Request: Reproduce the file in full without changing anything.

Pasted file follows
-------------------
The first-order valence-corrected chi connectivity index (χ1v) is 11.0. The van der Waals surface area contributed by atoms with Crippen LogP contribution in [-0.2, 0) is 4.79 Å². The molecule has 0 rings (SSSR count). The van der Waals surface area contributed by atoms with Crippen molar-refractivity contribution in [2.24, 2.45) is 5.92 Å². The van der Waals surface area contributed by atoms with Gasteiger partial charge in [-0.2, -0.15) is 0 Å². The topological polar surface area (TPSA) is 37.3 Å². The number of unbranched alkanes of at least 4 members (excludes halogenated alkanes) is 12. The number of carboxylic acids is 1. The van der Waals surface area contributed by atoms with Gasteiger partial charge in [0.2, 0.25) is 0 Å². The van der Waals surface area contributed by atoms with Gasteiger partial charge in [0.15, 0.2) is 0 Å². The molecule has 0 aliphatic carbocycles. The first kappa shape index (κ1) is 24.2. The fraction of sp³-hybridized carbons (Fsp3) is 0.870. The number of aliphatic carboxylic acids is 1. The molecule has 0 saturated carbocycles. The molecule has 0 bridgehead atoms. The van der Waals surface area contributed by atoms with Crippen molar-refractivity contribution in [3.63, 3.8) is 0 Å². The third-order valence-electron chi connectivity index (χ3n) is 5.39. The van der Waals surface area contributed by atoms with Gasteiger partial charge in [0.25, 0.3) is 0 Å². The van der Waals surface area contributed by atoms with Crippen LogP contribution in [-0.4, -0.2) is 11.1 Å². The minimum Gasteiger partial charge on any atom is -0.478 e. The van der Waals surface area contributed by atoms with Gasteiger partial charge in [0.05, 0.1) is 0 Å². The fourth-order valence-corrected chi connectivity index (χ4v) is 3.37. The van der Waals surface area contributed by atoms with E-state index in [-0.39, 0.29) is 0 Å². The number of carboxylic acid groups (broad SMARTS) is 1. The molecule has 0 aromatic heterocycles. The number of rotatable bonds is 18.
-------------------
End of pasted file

The first-order valence-corrected chi connectivity index (χ1v) is 11.0. The van der Waals surface area contributed by atoms with Crippen LogP contribution in [-0.2, 0) is 4.79 Å². The molecule has 0 rings (SSSR count). The van der Waals surface area contributed by atoms with Crippen molar-refractivity contribution in [2.24, 2.45) is 5.92 Å². The van der Waals surface area contributed by atoms with Gasteiger partial charge in [-0.2, -0.15) is 0 Å². The topological polar surface area (TPSA) is 37.3 Å². The number of unbranched alkanes of at least 4 members (excludes halogenated alkanes) is 12. The number of carboxylic acids is 1. The van der Waals surface area contributed by atoms with Gasteiger partial charge in [0.2, 0.25) is 0 Å². The van der Waals surface area contributed by atoms with Gasteiger partial charge in [0.15, 0.2) is 0 Å². The molecule has 0 aliphatic carbocycles. The first kappa shape index (κ1) is 24.2. The fraction of sp³-hybridized carbons (Fsp3) is 0.870. The number of aliphatic carboxylic acids is 1. The molecule has 0 saturated carbocycles. The molecule has 0 bridgehead atoms. The van der Waals surface area contributed by atoms with Crippen molar-refractivity contribution in [3.63, 3.8) is 0 Å². The third-order valence-electron chi connectivity index (χ3n) is 5.39. The van der Waals surface area contributed by atoms with Gasteiger partial charge in [0.25, 0.3) is 0 Å². The van der Waals surface area contributed by atoms with Crippen LogP contribution in [-0.4, -0.2) is 11.1 Å². The minimum Gasteiger partial charge on any atom is -0.478 e. The van der Waals surface area contributed by atoms with Gasteiger partial charge in [0.05, 0.1) is 0 Å². The fourth-order valence-corrected chi connectivity index (χ4v) is 3.37. The van der Waals surface area contributed by atoms with E-state index in [-0.39, 0.29) is 0 Å². The number of carboxylic acid groups (broad SMARTS) is 1. The molecule has 0 aromatic heterocycles. The number of rotatable bonds is 18.